Santiago O’Donnell is an Argentinian investigative journalist, author and editor of international news at newspaper Página 12. In October 2020 O’Donnell published a controversial book (“Hermano”) detailing the rise of Mauricio Macri to the presidency. The book was based on research and recorded interviews with the former president’s brother, Mariano.
The reaction from the Macri family was swift. Mariano Macri applied to the courts asking for the tapes of his interviews with O’Donnell to be turned over in order to prepare a civil lawsuit for damages against him. The first instance judge granted the request and gave O’Donnell five days to comply.
Media Defence is supporting O’Donnell’s defence in court, where he is appealing this ruling. According to his lawyers, Damián Loretti and Cristian del Rosario, “the decision to publish or to reveal the content of an interview remains with the journalist, not the interviewee”. If the first instance court order is not overturned, it may create a dangerous precedent impacting on press freedom on the continent. O’Donnell’s reporting relates to matters that are clearly in the public interest. International law recognises that the techniques and methods of reporting are matters for journalists to determine. In that respect, international courts have noted that journalists enjoy freedom to choose how they report on news items and have recognised the importance of protecting journalists’ newsgathering activities, conducted prior to publication. Santiago O’Donnell’s case puts these fundamental principles of journalism at risk.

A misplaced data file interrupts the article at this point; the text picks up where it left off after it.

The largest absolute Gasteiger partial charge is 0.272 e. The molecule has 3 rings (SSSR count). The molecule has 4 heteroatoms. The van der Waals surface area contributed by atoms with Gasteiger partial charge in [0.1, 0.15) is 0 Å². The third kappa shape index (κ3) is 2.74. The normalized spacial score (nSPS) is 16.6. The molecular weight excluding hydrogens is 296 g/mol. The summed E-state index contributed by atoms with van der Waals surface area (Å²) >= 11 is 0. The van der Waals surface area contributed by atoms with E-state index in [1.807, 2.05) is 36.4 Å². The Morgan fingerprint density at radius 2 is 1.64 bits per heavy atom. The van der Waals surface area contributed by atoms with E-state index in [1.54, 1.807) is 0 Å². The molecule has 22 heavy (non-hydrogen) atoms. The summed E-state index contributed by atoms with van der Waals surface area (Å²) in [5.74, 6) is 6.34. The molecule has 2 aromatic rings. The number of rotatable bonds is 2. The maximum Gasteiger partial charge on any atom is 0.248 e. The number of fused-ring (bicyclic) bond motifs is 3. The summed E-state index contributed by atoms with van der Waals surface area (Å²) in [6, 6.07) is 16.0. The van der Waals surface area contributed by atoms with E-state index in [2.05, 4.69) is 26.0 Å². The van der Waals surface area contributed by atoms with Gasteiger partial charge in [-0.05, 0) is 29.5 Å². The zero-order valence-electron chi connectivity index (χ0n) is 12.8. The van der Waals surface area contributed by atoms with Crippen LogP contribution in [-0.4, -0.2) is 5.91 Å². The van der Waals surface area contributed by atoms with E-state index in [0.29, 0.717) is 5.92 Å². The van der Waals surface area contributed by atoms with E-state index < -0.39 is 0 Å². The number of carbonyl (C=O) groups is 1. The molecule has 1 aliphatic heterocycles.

With our support, Santiago O’Donnell’s legal team have been mounting a series of appeals and challenges to the ruling. Despite this, on 7 December 2021 the 6th civil court of Buenos Aires upheld the order for O’Donnell to hand over copies of his recordings.
Once notified of the 7 December order, O’Donnell’s team filed a brief questioning the order because it generated confusion and lacked legal basis. The judge rejected this brief. Following this, O’Donnell’s lawyers filed an appeal to the High Court to nullify the order. It was denied.
Finally, they attempted a rare appeal to the Supreme Court against the decision that denied the appeal (Recurso de Queja por Denegación de Recurso de Apelación). On 17 February 2022, the Supreme Court admitted this appeal and suspended the first instance court order of 7 December. The case will now be considered by the Supreme Court and we hope the Court will adopt a positive decision.
Reaction to this story in Argentina has been very positive and widespread. All the main newspapers reported on the decision. We filed an application alongside O’Donnell’s lawyers to the Inter-American Commission on Human Rights in November 2021. The petition is under consideration.
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